Minogue then returned to Chicago and began work as a salesman for Deliverex. During the course of his five-month employment with Deliverex, Minogue made sales calls upon area hospitals, including Lutheran General, where he met with the director of radiology, Judy Koptik. After making a sales presentation and conducting a survey to determine the hospital's needs, Minogue drafted and submitted a proposal containing a price quotation.
On March 8, 1988, Koptik and another hospital representative accompanied Minogue and Heidrick on an inspection of Deliverex' storage facility. At that time, the facility was in a warehouse shared by another business and was essentially inoperable. Koptik raised several objections about the condition of the facility, and Minogue later called her to apologize. During that conversation, Koptik suggested to Minogue that he start his own company.
Displeased with the Deliverex operation, Minogue tendered his resignation on March 17, 1988. One week later, he contacted Koptik and informed her that he had formed Filefax, Inc. On March 31, 1988, Filefax submitted a proposal to Lutheran General offering the same services as those offered by Deliverex. In May of 1988, Lutheran General awarded the contract to Filefax, Inc., and the instant lawsuit was filed.
In its complaint, Deliverex alleged that Minogue breached the confidentiality agreement by using confidential information or trade secrets consisting of "techniques of marketing, techniques of record organization, pricing mechanisms and business forms which have been developed by [Deliverex'] franchisor through 15 years of experience in the industry." At the hearing in the trial court, counsel for Deliverex argued that it was the "Deliverex system, formula, method, [and] technique" that constituted a trade secret.
On appeal, Deliverex has narrowed its claim of trade secrets to the pricing formula used to calculate a flat monthly fee for each customer. The pricing formula has three main components: (1) a survey or questionnaire used to identify the customer's needs; (2) the use of a linear foot measurement; and (3) certain rules of thumb.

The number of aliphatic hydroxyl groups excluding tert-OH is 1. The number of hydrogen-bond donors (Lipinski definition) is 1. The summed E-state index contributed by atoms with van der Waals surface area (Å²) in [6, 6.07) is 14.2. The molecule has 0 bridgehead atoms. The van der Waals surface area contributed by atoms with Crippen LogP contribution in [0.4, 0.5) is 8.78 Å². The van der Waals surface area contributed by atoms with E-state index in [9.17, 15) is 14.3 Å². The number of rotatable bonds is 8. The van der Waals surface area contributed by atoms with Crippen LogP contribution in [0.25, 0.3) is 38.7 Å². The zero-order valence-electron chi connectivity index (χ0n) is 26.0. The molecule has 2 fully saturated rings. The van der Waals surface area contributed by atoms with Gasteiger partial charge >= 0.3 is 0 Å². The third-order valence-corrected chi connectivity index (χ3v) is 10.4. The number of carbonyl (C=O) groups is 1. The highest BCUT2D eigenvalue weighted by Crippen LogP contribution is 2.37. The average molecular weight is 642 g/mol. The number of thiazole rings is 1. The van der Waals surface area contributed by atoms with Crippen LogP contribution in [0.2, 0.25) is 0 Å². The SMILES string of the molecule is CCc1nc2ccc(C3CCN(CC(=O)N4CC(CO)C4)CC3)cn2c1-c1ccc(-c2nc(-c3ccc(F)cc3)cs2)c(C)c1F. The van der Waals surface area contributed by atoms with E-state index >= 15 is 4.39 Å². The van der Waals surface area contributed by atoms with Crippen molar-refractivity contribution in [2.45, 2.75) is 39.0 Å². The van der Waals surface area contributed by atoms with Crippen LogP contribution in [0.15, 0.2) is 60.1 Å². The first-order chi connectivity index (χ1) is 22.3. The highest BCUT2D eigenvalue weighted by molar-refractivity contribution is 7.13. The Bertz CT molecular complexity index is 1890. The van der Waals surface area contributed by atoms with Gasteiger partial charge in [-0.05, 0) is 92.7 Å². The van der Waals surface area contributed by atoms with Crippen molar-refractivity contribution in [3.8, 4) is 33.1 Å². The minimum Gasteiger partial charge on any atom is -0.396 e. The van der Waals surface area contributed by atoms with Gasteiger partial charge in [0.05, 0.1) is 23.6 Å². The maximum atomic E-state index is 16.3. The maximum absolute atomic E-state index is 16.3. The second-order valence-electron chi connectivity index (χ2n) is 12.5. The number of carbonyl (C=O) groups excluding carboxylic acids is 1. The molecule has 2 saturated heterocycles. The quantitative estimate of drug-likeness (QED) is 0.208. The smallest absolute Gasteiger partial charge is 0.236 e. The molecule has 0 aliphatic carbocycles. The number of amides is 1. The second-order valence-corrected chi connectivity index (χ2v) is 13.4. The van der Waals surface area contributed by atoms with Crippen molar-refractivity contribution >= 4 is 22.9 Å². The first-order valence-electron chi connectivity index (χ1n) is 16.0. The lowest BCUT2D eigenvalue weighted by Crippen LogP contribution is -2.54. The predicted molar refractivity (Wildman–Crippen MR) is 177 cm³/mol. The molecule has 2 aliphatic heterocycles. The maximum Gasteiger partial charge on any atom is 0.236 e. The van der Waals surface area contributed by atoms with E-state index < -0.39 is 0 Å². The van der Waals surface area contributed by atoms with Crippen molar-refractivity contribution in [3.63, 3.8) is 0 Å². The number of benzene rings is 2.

Charles Williams, president of Securex, Inc., testified at the hearing on the preliminary injunction that the Deliverex system of purging, storing and retrieving hospital records was unique and that it had not lost a customer in its 15 years of operation. Williams stated that although several component parts of the Deliverex system were contained in an advertising brochure and therefore not confidential, it was the entire system or process of pricing and providing services which rendered it confidential. The advertising brochure, introduced as an exhibit at trial, stated that Deliverex analyzes the hospital's needs, then stores its files off-site using the same filing system used by the hospital. The brochure further states that Deliverex offers a fixed monthly fee, daily scheduled deliveries, one-hour delivery on a "stat" basis, facsimile transmission, nearby facilities and complete interfiling retrieval and purging services. Pictures in the brochure show that the files are located on open shelves.
Williams stated that the main advantage of the Deliverex system was its ability to offer a flat monthly rate, thereby allowing the customer to predict the costs. According to Williams, all Deliverex' competitors charged customers on a "per retrieval" basis. The pricing mechanism which allowed the calculation of a flat monthly rate had three major components which were confidential: (1) a 20-page survey used to determine the needs of the customer; (2) the use of a linear foot measurement; and (3) certain "rules of thumb." The survey was not introduced into evidence at trial. However, Williams testified that it contained questions about the age, thickness and condition of the files to be stored as well as questions about the hospital's filing system. After obtaining this information, certain "rules of thumb" arrived at over the 15 years Deliverex had been in business are used as guidelines to estimate how much the customer should be charged. While Williams did not specify what "rules of thumb" were, Minogue listed certain examples. He stated that in calculating how many records are in the hospital, "you add up the number of feet of records and divide by the number of years to get an average." Another "rule of thumb" is that medical records should be 75 cents to 85 cents per foot and an X ray should be $1 to $1.15 per foot. Patient accounts are 65 cents per foot.